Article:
Computers are taking another step toward independence from humans, following a new announcement from Caltech. A team of researchers has developed for the first time a method for chips to route circuits around damaged components and thus "heal" themselves.
These kinds of self-repairing integrated chips, the researchers said, could lead to smartphones that recover by themselves from technical failures ranging from a battery problem to total transistor failure, among many other applications. The research at the California Institute of Technology is described in the March issue of IEEE Transactions on Microwave Theory and Techniques.
The team, composed of engineers from the university's High-Speed Integrated Circuits lab in the Division of Engineering and Applied Science, has demonstrated this capability in tiny power amplifiers. Seventy-six of these tiny amps, including the components needed for self-healing, could fit on a penny.
'Next Step' in Chip Evolution
The researchers zapped parts of the chips numerous times with a high-powered laser, and the chips were able to develop work-arounds to keep themselves going -- all in less than a second.
Professor Ali Hajimiri, one of the team members, said in a statement that the "first time the system kicked in and healed itself" seemed to be "like we were witnessing the next step in the evolution of integrated circuits." He added that the researchers "literally just blasted half the amplifier and vaporized many of its components," and the component recovered nearly its full performance. This moves the chips one step closer, Hajimiri said, to becoming "indestructible circuits."
To create such Lazarus-like properties in chips, a number of durable, on-chip sensors are deployed that keep track of temperature, current, voltage and power, which then feed updates into a custom-made application-specific integrated circuit (ASIC) on the same chip. If there are any changes in the variables, the ASIC runs through more than 250,000 possible configurations to find the best alternative workaround, including adjusting actuators on the chip.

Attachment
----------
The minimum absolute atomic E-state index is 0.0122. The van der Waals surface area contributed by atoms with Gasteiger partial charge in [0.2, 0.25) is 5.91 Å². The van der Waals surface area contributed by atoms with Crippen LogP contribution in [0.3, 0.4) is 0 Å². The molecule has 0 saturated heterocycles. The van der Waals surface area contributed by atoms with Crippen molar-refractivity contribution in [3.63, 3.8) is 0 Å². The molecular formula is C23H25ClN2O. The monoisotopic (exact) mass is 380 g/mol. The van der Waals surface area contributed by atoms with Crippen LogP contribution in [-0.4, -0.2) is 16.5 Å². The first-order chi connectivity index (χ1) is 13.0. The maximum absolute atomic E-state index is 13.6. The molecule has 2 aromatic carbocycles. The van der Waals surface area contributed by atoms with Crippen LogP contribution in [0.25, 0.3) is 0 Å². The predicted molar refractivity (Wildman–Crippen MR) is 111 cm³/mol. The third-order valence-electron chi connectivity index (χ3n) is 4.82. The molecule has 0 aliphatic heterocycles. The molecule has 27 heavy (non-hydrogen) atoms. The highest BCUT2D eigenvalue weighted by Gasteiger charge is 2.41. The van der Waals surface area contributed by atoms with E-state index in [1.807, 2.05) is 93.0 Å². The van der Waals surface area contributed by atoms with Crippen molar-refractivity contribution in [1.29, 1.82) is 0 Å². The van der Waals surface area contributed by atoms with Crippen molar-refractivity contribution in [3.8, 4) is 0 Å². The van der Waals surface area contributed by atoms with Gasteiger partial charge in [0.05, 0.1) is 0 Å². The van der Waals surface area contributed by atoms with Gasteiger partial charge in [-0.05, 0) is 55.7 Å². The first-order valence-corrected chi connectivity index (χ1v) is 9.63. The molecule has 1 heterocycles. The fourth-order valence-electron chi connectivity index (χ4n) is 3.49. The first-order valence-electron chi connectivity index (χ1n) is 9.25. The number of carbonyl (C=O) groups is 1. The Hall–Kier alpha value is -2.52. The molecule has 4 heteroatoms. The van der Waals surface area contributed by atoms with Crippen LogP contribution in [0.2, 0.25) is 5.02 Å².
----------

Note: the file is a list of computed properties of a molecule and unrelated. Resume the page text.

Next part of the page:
'Let It Figure Out'
The ASIC acts as a "brain" for the chip, but it is not programmed for every possible situation involving the 100,000 transistors and other components on the chip. Instead, team member Steven Bowers told news media, "you tell the chip the results you want and let it figure out how to produce those results."
The team discovered that amplifier chips with self-healing only required about half as much power as regular chips, and their performance was more predictable. As it turns out, the self-healing setup also addresses several other problems besides destruction of parts of the circuits, including long-term aging following repeated use and short-term variations from changes in load, temperature and supply voltage.
By demonstrating this system in a power amplifier chip for millimeter-wave frequencies, which are used in high-end research and in next-generation applications, the researchers said the system should be able to work on chips with lesser requirements.